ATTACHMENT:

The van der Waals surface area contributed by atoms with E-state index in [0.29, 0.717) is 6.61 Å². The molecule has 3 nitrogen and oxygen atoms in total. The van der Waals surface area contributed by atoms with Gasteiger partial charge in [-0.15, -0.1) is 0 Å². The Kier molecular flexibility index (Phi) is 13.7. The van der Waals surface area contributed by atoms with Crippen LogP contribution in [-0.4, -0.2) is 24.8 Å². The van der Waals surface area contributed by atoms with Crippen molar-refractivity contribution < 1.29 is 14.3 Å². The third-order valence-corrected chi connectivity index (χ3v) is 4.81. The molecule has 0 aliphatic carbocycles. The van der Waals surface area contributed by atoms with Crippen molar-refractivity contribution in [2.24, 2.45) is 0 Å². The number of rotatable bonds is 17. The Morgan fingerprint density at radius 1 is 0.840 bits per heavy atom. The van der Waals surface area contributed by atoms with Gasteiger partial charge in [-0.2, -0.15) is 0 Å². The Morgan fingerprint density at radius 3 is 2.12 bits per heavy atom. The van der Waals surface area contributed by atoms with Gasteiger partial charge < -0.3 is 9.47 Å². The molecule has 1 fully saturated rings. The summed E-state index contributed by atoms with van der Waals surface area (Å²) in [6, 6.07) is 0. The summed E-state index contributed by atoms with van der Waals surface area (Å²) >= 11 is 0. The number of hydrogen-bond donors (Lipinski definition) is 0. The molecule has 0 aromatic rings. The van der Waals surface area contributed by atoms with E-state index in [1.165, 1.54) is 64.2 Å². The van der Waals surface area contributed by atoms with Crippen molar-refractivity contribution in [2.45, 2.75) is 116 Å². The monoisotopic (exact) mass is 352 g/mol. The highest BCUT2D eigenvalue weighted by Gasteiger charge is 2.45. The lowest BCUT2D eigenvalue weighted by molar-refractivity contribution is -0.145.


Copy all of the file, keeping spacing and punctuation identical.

The van der Waals surface area contributed by atoms with E-state index in [0.29, 0.717) is 6.61 Å². The molecule has 3 nitrogen and oxygen atoms in total. The van der Waals surface area contributed by atoms with Gasteiger partial charge in [-0.15, -0.1) is 0 Å². The Kier molecular flexibility index (Phi) is 13.7. The van der Waals surface area contributed by atoms with Crippen LogP contribution in [-0.4, -0.2) is 24.8 Å². The van der Waals surface area contributed by atoms with Crippen molar-refractivity contribution < 1.29 is 14.3 Å². The third-order valence-corrected chi connectivity index (χ3v) is 4.81. The molecule has 0 aliphatic carbocycles. The van der Waals surface area contributed by atoms with Crippen molar-refractivity contribution in [2.24, 2.45) is 0 Å². The number of rotatable bonds is 17. The Morgan fingerprint density at radius 1 is 0.840 bits per heavy atom. The van der Waals surface area contributed by atoms with Gasteiger partial charge in [-0.2, -0.15) is 0 Å². The Morgan fingerprint density at radius 3 is 2.12 bits per heavy atom. The van der Waals surface area contributed by atoms with Gasteiger partial charge < -0.3 is 9.47 Å². The molecule has 1 fully saturated rings. The summed E-state index contributed by atoms with van der Waals surface area (Å²) in [6, 6.07) is 0. The summed E-state index contributed by atoms with van der Waals surface area (Å²) >= 11 is 0. The number of hydrogen-bond donors (Lipinski definition) is 0. The molecule has 0 aromatic rings. The van der Waals surface area contributed by atoms with E-state index in [1.165, 1.54) is 64.2 Å². The van der Waals surface area contributed by atoms with Crippen molar-refractivity contribution in [2.45, 2.75) is 116 Å². The monoisotopic (exact) mass is 352 g/mol. The highest BCUT2D eigenvalue weighted by Gasteiger charge is 2.45. The lowest BCUT2D eigenvalue weighted by molar-refractivity contribution is -0.145.